Active management of endowments is positively related to greater returns in U.S. equities over time. “An active manager is trying to beat the index by making decisions to try and deviate from the index,” said David Belmont, CFA, chief risk officer at Commonfund Institute, Wilton, Conn.
In a new report, “Does Active Management Benefit Endowment Returns?,” Belmont and Irakli Odisharia, Ph.D., Market risk director at Commonfund, made the case for the active management of endowments using data from the NACUBO-Commonfund Study of Endowments (NCSE). This means that the organization receiving the endowment would play a large role in managing the money rather than handing it off to an outside party.
More than 75 percent of respondents in the NCSE survey – which in 2013 included 835 institutions – reported that 50 percent or more of their endowments’ U.S. equity was actively managed, according to the authors. Over time, it was shown that these endowments had a greater return. Specifically, over seven-year period these same endowments had average return rates of more than 8 percent, while passively managed endowments return rates were 6 percent or less.
Another critical area in the active management of endowments is whether the organization in question has a chief investment officer (CIO). Given that the role of the CIO requires significant investment expertise, as well as day-to-day management skills, Belmont and Odisharia hypothesized that endowments with CIOs would perform better than those without one. The results of the study showed that during the seven years covered by the NCSE survey, endowments with CIOs earned an average return of 7.4 percent while those without earned 4.1 percent annually over the observation period.
While Belmont did not find these numbers particularly surprising, one aspect of the study did catch him off guard. While actively managed large endowments – those more than $500 million – were able to earn much more than smaller ones, they did not significantly outperform mid-sized endowments – those between $100 million and $500 million. Specifically, actively managed large endowments saw an average return of 9.93 percent while the return for medium-sized endowments was 6.10 percent; small endowments had an average return of 3.29 percent.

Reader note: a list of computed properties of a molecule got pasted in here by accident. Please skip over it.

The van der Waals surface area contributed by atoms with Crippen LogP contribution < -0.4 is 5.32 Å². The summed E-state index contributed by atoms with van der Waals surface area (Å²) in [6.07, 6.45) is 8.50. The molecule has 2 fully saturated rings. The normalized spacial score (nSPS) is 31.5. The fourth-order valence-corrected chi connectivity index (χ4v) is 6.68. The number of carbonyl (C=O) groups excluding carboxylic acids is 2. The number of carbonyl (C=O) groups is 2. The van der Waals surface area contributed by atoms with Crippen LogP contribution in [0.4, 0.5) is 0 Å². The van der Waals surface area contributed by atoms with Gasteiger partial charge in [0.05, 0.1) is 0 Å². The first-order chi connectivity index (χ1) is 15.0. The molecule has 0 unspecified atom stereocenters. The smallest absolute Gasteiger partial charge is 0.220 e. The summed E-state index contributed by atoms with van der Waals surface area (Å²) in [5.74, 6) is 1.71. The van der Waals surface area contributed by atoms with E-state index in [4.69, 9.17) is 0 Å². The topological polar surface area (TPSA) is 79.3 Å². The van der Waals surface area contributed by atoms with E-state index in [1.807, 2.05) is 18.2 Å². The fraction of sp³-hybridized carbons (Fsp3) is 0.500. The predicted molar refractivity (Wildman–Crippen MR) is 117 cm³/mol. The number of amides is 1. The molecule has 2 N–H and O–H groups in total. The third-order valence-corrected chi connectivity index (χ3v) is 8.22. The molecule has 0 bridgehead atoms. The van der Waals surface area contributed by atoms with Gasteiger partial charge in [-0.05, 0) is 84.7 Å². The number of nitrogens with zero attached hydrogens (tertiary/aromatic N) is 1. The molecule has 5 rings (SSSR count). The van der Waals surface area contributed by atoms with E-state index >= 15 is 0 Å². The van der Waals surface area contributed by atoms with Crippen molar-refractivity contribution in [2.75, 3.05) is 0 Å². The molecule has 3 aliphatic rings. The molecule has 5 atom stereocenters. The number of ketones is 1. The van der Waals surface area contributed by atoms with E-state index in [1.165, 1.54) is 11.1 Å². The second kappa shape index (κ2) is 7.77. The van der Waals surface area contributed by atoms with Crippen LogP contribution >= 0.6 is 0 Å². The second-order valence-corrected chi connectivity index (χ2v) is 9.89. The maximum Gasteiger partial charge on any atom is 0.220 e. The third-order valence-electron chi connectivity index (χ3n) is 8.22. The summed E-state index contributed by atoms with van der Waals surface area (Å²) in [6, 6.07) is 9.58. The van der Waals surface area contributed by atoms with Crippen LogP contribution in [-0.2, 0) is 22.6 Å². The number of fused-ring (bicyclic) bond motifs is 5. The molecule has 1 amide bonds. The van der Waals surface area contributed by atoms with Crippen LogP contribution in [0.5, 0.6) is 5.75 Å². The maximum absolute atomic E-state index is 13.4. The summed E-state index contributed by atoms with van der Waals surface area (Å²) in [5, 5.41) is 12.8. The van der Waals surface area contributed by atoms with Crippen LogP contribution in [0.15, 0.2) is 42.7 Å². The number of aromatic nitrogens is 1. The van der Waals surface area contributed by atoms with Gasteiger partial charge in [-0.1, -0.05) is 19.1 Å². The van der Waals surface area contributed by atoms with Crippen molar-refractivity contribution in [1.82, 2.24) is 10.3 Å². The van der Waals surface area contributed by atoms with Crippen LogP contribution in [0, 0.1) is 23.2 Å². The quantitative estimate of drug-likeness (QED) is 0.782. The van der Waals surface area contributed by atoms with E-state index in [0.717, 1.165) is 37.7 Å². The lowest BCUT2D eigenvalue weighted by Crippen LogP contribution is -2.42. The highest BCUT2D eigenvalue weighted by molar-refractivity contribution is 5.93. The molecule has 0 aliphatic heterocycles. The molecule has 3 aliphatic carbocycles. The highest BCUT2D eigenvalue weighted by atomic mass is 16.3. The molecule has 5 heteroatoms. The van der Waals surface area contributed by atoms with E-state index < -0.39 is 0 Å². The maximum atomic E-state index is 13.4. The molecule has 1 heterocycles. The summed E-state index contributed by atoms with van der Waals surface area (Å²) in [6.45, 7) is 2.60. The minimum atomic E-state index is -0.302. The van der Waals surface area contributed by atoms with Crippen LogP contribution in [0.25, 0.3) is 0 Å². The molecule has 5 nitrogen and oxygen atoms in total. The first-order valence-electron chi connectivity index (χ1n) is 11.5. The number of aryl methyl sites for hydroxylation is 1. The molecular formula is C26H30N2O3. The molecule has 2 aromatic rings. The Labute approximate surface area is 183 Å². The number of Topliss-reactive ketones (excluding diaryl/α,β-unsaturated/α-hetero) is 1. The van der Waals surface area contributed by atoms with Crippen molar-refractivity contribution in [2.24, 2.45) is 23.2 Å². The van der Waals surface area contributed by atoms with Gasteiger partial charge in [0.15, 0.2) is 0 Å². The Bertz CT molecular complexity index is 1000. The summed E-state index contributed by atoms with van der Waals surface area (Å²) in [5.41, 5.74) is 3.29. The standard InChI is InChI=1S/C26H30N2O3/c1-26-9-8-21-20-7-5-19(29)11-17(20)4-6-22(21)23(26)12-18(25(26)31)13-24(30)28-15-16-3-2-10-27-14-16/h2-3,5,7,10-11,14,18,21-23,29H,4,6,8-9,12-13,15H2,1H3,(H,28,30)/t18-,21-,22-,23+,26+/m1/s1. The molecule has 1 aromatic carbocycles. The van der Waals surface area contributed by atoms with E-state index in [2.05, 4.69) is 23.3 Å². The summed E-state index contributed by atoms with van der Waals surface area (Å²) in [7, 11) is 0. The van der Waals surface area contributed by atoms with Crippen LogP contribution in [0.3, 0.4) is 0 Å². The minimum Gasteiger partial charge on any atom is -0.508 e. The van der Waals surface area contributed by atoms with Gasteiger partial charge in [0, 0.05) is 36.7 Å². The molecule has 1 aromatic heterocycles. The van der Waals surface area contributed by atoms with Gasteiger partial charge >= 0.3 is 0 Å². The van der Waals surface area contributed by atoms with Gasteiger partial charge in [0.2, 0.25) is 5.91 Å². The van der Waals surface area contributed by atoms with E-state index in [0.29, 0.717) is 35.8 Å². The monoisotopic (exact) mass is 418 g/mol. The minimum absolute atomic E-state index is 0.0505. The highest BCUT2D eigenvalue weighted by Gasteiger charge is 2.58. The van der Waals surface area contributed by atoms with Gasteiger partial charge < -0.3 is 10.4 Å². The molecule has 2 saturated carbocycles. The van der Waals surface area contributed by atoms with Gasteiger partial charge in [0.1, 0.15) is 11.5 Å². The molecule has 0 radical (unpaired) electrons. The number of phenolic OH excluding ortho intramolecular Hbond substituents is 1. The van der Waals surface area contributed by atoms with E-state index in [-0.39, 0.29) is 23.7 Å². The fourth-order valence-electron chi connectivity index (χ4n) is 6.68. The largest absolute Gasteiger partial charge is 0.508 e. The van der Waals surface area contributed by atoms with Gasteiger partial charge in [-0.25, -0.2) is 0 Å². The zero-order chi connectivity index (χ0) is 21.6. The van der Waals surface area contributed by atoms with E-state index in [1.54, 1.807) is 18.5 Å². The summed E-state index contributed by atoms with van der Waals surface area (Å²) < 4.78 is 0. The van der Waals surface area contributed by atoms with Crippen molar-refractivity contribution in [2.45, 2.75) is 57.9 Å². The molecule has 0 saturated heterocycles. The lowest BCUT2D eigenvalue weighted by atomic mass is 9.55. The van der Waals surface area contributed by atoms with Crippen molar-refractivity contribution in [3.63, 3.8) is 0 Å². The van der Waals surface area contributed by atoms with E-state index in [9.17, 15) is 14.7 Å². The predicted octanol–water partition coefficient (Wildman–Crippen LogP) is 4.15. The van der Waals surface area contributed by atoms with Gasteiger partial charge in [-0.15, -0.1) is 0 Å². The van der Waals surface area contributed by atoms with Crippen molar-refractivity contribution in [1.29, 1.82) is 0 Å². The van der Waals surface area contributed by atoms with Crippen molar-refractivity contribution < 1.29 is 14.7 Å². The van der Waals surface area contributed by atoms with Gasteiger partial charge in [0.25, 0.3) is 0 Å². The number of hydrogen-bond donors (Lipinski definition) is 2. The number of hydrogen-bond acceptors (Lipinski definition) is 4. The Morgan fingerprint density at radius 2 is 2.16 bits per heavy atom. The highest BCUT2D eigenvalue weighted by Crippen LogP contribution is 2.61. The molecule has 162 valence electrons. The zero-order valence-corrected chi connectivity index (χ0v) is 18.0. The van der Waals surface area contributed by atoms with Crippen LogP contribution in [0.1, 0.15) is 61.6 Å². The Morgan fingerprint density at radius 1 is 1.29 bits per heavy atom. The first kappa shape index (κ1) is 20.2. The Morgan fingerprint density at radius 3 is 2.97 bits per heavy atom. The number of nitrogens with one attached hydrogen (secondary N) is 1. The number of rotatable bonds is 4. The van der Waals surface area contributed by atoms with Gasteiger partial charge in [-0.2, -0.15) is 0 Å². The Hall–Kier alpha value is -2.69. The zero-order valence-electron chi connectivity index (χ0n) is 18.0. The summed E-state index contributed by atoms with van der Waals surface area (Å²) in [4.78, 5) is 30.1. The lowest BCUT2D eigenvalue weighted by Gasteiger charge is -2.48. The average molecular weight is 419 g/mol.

“It was surprising that the largest endowments did not significantly outperform the mid-sized ones,” said Belmont. “There seemed to be a limit to how much value you could get.” Belmont hypothesized that the reason behind this disparity was because once you have a critical mass of investment, “it doesn’t necessarily scale up at the billion dollar range.”
The Commonfund study showed that actively managing endowments can lead to what the authors called “excess returns” over time. Though they acknowledged this is slightly harder for smaller endowments, where the overhead cost of an in-house CIO might outweigh the benefit. They wrote that this can be mitigated through the use of consulting services.
You can read the full version of “Does Active Management Benefit Endowment Returns?,” for free by visiting https://www.commonfund.org/files/Marketing/2014%2001%20Does%20Active%20Management%20Benefit%20Endowment%20Returns%20%28Belmont%29.pdf